Helen: In 1998, at the age of 38, I married my narcissist husband of 25 years. Narcissism was completely new to me. He informed me who he was from the beginning of our relationship. His entire family, which he seldom saw, was going to warn me about him. Narcissism is a trait that he has displayed throughout his life, and he went into great length about it. He told me over and over again about the frog/fox and the scorpion stories. He then explained to me that he had a need to be different.. In order for him to have a regular life, he asked me to show him how. I was naive to begin with. He seemed to be bursting with energy and vitality. When I arrived at the hospital, I had no clue what to expect. Is this a narcissistic “tactic,” for lack of a better term? If so, what’s the name of it? The fact that I’m still in disbelief is evident.
Kelly: Children of narcissistic parents are frequently blamed for their mistreatment, and my mother was the victim of this practice. To be honest, that all makes perfect sense to me. To me, my mother had an exaggerated demeanor. She was an entirely different person when she was with her family. When I was a kid, I couldn’t understand why Mom continually denied it when I asked her about it. The more experienced and perceptive I became, the more she vilified me for pointing out her lies and deceptions. She spread rumors about me to everyone in the family and did all she could to damage my reputation, which she continues to do to this day. People began to tell me that they realized what was going on in my life when they stopped defending themselves, and when I chose to just “be myself” and let people judge for themselves, they began to do so. The way she handled me was indicative of her narcissism. With my aunts still alive at 60, it’s fascinating to hear what they have to say about the past years, what they have witnessed, and the conclusions they have come to. It helps me cope with my 87-year-old grandmother. They don’t age at all, as far as I can tell. Just as bad, if not worse.
GK: As a youngster, my grandma constantly complimented me on my ability to speak my mind. To me, I’ve always conducted my life in accordance with how I felt, rather than how others saw my actions. Allowed me be clear: I have been abused, but I haven’t let it stop me from pursuing my dreams. Even my therapist is surprised by how far I’ve come despite my difficulties. Because my mother is a narcissist, I’ve cut off all ties with her and anybody else who could harm my well-being. I’ve learnt that no matter how close you are to a person, he or she should not be a part of your life. Some members of my family have referred to me as a “black sheep,” while others have referred to me as a free spirit. When it comes to labels, I don’t give a damn.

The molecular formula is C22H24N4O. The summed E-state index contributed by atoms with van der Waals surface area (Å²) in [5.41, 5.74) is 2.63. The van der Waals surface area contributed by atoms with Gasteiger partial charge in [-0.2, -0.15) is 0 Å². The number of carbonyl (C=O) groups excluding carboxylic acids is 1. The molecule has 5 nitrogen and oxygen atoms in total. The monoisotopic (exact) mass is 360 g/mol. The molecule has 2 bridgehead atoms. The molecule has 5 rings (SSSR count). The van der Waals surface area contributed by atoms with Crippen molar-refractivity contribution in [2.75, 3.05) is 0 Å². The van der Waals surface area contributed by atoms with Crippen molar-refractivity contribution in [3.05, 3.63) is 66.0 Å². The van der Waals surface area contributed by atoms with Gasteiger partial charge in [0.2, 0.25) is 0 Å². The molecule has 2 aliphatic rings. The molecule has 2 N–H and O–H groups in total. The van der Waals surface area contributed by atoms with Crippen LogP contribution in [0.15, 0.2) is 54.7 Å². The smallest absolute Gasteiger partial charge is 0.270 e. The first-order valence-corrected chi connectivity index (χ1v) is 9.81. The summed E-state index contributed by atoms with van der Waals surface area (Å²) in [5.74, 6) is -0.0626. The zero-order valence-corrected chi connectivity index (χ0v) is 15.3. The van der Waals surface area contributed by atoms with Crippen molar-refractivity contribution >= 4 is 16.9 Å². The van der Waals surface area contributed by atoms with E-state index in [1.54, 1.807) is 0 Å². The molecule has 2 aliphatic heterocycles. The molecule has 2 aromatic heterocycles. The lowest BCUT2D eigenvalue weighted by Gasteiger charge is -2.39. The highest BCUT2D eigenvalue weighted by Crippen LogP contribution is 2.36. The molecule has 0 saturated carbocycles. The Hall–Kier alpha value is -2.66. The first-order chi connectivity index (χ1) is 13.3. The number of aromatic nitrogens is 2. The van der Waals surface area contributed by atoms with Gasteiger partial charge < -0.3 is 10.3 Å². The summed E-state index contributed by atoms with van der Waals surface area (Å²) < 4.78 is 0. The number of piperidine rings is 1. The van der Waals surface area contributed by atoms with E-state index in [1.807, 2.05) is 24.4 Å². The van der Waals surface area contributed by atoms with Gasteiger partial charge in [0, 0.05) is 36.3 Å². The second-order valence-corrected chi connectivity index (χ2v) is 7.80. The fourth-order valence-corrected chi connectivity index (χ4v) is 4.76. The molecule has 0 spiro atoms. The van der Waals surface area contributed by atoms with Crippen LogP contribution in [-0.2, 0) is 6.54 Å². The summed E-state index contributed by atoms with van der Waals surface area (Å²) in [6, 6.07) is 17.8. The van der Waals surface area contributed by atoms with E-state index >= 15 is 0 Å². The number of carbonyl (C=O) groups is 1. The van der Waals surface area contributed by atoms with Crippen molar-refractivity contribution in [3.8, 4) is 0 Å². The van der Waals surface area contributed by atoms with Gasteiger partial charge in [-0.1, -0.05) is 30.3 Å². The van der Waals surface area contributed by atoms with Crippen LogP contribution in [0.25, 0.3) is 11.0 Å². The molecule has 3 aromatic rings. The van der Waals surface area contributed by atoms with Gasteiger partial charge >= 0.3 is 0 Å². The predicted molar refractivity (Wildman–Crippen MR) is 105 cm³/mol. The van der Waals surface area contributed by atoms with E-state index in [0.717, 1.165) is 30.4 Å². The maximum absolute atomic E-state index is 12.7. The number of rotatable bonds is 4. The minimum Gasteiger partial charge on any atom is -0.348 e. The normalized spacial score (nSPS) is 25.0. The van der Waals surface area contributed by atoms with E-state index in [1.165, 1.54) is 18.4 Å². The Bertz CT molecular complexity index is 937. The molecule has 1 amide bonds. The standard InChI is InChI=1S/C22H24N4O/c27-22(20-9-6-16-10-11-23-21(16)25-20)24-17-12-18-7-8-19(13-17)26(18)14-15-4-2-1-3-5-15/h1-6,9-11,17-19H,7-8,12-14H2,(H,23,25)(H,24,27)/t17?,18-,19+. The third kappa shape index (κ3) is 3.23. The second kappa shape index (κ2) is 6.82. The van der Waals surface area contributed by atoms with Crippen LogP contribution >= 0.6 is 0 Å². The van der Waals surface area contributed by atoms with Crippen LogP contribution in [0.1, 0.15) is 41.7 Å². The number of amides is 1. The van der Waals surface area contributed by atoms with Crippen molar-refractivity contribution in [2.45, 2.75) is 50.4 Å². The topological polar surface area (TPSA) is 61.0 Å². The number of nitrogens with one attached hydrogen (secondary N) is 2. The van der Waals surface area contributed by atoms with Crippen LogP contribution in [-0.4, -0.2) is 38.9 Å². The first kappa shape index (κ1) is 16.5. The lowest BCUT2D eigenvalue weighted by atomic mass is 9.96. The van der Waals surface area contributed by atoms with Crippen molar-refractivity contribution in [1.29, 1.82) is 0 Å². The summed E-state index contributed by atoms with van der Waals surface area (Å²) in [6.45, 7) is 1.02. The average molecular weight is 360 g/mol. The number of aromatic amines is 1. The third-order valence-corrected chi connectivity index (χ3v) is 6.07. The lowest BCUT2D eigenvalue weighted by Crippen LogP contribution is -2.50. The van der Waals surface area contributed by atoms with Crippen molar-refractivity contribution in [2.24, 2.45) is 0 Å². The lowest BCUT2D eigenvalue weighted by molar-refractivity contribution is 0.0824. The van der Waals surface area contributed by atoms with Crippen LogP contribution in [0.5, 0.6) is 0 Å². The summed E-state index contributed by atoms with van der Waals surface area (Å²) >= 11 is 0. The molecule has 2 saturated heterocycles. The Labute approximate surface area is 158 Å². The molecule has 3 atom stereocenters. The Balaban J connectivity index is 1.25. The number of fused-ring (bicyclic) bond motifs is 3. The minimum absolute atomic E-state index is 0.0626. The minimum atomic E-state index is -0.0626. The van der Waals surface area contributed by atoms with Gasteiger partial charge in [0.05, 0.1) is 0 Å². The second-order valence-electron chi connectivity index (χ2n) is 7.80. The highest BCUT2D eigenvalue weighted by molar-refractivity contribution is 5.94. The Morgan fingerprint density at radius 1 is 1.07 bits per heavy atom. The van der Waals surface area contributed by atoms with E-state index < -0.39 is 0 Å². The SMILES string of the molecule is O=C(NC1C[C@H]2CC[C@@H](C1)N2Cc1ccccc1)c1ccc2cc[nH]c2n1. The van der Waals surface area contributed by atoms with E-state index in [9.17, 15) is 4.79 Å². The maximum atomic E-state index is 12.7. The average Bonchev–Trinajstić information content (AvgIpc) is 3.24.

Jen: The fact that my parents treated me badly as a child and encouraged me to “settle down” and “marry a lovely person” has only now dawned on me now that I’m 64 years old. I’ve been married three times in my life thus far. When I was 8 years old, I was forced by my parents to join a gospel family musical ensemble and thrown in front of an audience. All of us were expected to look and act our best at all times. As my daughters grew older, I realized how much of an introvert I had become and how little of a nurturing mother I had been. This has shattered my heart, and I know it has hurt theirs. We owe you a debt of gratitude for allowing millions of people to have a better understanding of how our upbringing and experiences shape our self-perception. Counseling has helped me finally learn to appreciate myself and the people in my life.